# Two circles with different center points as the radius tends to infinity

If you have two circles that always have equal radius on a plane, and the circles have different center points, both on the x axis to make it simpler. Such that they intersect twice.

As the radius increases the distance between the points of intersection will increase, and they will be almost opposite each other on the circle, but never quite reach that point.

As the radius tends towards infinity the distance between the edges if the circles will get smaller and smaller, so it will tend towards zero, and so the circles will overlap and must be the same.

The reason I ask is because: where z is a complex number, $|z - a| = |z - b|$, where $a \neq b$ and a and b are real numbers (to make it simpler as above), is a locus, the perpendicular bisector of the line ab. (This is because it can be thought of as all the points where circles around the points a and b (each) intersect, in the same way you'd draw a perpendicular bisector with a compass)

So in addition to the perpendicular bisector, won't the locus also include a circle of infinite radius?

Although the angle formed at the intersection of the two circles will tend to zero as their radii tends to infinity, the circles will not overlap. Given $a$ and $b$ have a distance of $|a-b|$, the distance between the edges of each circle along the line formed between $a$ and $b$ will always be $|a-b|$, no matter what the radius is, given the radii of both circles are always the same.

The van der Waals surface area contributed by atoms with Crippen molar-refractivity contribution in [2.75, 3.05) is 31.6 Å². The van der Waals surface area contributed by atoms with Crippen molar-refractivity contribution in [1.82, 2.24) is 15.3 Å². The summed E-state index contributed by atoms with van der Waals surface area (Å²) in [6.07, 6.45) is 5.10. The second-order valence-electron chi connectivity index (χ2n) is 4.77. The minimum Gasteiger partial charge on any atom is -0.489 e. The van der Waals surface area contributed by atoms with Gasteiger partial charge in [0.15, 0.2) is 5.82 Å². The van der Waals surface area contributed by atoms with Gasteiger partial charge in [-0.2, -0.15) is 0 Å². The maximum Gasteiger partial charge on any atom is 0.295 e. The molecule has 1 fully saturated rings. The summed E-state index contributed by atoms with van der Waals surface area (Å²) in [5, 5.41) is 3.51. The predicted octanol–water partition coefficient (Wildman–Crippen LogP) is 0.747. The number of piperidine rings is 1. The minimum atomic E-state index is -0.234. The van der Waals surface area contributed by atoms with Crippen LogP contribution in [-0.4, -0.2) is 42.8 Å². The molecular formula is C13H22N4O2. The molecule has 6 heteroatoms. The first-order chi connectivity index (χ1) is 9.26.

The asnwer mardat gave is correct, nevertheless, when you look at the circles from far above, i.e. if you consider the distance $|a-b|$ normalized with the radius $r \rightarrow \infty$, the normalized distace $\frac{|a-b|}{r}$ tends to zero. From this viewpoint, somehow the two circles tendo to overlap.
• A circle whose center tends to infinity and which has a point in a finite position, tends to a straight line. This is easy to see if you look at the equation of a circumference $(x-c)^2 + y^2 = c^2$, or $(x-c)^2/c^2 + y^2/c^2 = 1$ for $\lim x\rightarrow \infty$, it tends to become $(x-c)^2/c^2 = 1$, that is the (squared) equation of a straight line. Commented Mar 6, 2013 at 10:43